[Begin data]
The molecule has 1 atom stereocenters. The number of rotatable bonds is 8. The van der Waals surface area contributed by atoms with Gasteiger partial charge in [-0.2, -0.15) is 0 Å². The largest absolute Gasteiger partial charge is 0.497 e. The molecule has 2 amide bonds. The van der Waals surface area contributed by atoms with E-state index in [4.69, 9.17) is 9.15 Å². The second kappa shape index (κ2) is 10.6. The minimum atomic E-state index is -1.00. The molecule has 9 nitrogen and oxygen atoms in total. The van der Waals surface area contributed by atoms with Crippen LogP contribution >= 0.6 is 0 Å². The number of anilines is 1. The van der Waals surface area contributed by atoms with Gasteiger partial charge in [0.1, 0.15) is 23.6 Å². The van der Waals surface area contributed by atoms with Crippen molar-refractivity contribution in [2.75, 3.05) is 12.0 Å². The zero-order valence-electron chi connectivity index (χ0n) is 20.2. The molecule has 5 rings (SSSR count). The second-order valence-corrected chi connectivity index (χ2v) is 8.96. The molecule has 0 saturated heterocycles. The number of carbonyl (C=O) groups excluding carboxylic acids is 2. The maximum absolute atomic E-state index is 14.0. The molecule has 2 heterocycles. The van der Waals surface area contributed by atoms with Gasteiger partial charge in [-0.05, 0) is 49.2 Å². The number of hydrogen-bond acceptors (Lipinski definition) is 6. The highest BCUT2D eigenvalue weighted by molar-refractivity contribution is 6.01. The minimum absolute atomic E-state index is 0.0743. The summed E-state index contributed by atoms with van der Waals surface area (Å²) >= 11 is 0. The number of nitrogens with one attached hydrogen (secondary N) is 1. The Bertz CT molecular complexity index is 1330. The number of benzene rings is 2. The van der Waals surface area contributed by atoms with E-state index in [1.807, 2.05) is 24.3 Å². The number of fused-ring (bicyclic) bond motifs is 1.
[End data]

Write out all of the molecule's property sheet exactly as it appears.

The molecule has 1 atom stereocenters. The number of rotatable bonds is 8. The van der Waals surface area contributed by atoms with Gasteiger partial charge in [-0.2, -0.15) is 0 Å². The largest absolute Gasteiger partial charge is 0.497 e. The molecule has 2 amide bonds. The van der Waals surface area contributed by atoms with E-state index in [4.69, 9.17) is 9.15 Å². The second kappa shape index (κ2) is 10.6. The minimum atomic E-state index is -1.00. The molecule has 9 nitrogen and oxygen atoms in total. The van der Waals surface area contributed by atoms with Crippen LogP contribution >= 0.6 is 0 Å². The number of anilines is 1. The van der Waals surface area contributed by atoms with Gasteiger partial charge in [0.1, 0.15) is 23.6 Å². The van der Waals surface area contributed by atoms with Crippen molar-refractivity contribution in [2.75, 3.05) is 12.0 Å². The zero-order valence-electron chi connectivity index (χ0n) is 20.2. The molecule has 5 rings (SSSR count). The second-order valence-corrected chi connectivity index (χ2v) is 8.96. The molecule has 0 saturated heterocycles. The number of carbonyl (C=O) groups excluding carboxylic acids is 2. The maximum absolute atomic E-state index is 14.0. The molecule has 2 heterocycles. The van der Waals surface area contributed by atoms with Gasteiger partial charge in [-0.05, 0) is 49.2 Å². The number of hydrogen-bond acceptors (Lipinski definition) is 6. The highest BCUT2D eigenvalue weighted by molar-refractivity contribution is 6.01. The minimum absolute atomic E-state index is 0.0743. The summed E-state index contributed by atoms with van der Waals surface area (Å²) >= 11 is 0. The number of nitrogens with one attached hydrogen (secondary N) is 1. The Bertz CT molecular complexity index is 1330. The number of benzene rings is 2. The van der Waals surface area contributed by atoms with E-state index in [1.807, 2.05) is 24.3 Å². The number of fused-ring (bicyclic) bond motifs is 1.